We traveled up The 101 in a gentle rain storm, that transformed into hurricane-force winds up on the ridge. Resolutely, we trooped up and down the rolling hills, clueless as to which of the three parcels we were on at any given time, ending up at the ranch house with Jerry-invited there by the rancher himself-who would have been the same age as my father at that time, 52.
He never changed in my mind’s eye, but down the line I was to marvel that this square-faced, white-haired rancher, weather-beaten with a distinct drawl, was only 52. Playing poker with him, and hearing him recite poetry that he memorized while serving in the war in Korea in the early fifties, made him seem older than his years.
He’d memorized it by reading it over and over, attempting to use the light from these words, to overcome the darkness of his experiences overseas.
Now, as we huddled around the wood stove, steam rising off our sodden clothes, a few of us sipping on a shot of Jim Beam, we gushed our enthusiasm for everything we had been seeing.
“So much to see. Water everywhere! Some of those rivers are white water wonders!” were some of the observations.
Jerry grimaced, which was quite a feat because his facial features never moved. It was more of a body-grimace, as though an electric current had touched down for a nano-second, sending a little ripple through every fiber of his body.
Maybe I imagined it.
“Now hold on a second there,” he began slowly, his face remaining implacably still, “Let’s not make too much of a little rain,” he warned, just as another in a series of brilliant flashes lit up the dimly lit space. “Come July, the same cricks you’re lookin’ at now, will be bone dry.” Of course he was right.
I’m not sure when his place was built, but I do know Jerry was born in that same house, so he’d been seeing these rains his entire life. He came out onto the road one Saturday afternoon, as Annie and I made our way back down from our daily walk in the middle of a rain squall.
Rubbing his jaw furiously, which was his way of conveying the seriousness of the situation, he didn’t even wait to exchange greetings. “Y’all ought not to be walking when there’s lightning. Turn you right into bacon, faster’n it’d take for me to pick off another coyote.”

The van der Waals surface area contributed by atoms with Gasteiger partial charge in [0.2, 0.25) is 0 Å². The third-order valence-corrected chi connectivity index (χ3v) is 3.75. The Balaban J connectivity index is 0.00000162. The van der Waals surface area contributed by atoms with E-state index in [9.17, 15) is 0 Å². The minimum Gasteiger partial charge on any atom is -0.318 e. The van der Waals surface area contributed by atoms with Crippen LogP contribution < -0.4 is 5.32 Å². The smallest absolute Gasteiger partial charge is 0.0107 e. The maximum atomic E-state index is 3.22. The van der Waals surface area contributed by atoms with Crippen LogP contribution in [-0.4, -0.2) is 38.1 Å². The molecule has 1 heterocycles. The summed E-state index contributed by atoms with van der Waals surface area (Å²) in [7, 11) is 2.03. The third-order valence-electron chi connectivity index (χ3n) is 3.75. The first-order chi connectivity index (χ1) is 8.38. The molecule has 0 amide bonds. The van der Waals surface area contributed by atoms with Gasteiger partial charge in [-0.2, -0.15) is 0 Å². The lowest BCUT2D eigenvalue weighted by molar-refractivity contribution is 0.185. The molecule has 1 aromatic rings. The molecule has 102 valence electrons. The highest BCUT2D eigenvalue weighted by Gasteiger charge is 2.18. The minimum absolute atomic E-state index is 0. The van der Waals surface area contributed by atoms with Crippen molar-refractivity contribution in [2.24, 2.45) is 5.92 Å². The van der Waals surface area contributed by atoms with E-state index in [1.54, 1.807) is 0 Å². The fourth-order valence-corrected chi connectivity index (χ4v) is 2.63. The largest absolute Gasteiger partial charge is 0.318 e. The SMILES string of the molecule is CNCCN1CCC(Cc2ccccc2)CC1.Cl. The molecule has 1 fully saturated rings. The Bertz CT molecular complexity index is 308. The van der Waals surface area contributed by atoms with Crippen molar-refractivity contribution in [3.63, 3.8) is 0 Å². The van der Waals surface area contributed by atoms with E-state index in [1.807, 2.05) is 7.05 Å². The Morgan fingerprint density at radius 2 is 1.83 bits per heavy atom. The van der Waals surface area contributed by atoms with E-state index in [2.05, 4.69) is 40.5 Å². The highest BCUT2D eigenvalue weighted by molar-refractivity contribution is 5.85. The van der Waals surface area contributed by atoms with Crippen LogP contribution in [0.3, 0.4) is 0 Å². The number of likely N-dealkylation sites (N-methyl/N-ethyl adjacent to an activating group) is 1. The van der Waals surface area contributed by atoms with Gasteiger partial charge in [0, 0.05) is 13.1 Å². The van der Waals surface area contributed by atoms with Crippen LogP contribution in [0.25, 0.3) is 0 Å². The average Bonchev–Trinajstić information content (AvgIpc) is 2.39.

Jerry hung all the pelts from the coyotes he’d shot, on the gate down to the Camp, his second residence, this one on the west side and down from the Bell.
Annie and I were genuinely alarmed, this not being the first time we had walked in the rain. Heck, if we waited for no rain, some winters, we’d never have walked. As teachers, we both relied on our daily walk to keep the stress down, a hopelessly impossible task.
My experience with rain while growing up, was the twelve inches we got annually in the San Gabriel Valley in SoCal, the equivalent of a hardy Pineapple Express South-Pacific blower, here in northern Mendo County.
One year in the late eighties, we got 137 inches of rain on the ridge.
Just now, overwhelmed by the comfort and warmth emanating forth from the stolid, ancient wood stove, we listened to Jerry, but really paid no heed to his words.
After all, as I had explained yesterday on the walk up, the $400.00 per acre had amounted to a $67.00-per-month land payment, beginning when I was 23-years-old, and going for the next thirteen years. My land payment was less than my friends’ car payments.
I figured my twenty acres would withstand the march of twenty years’ time, better than their Fords and Chevys.
With or without rain.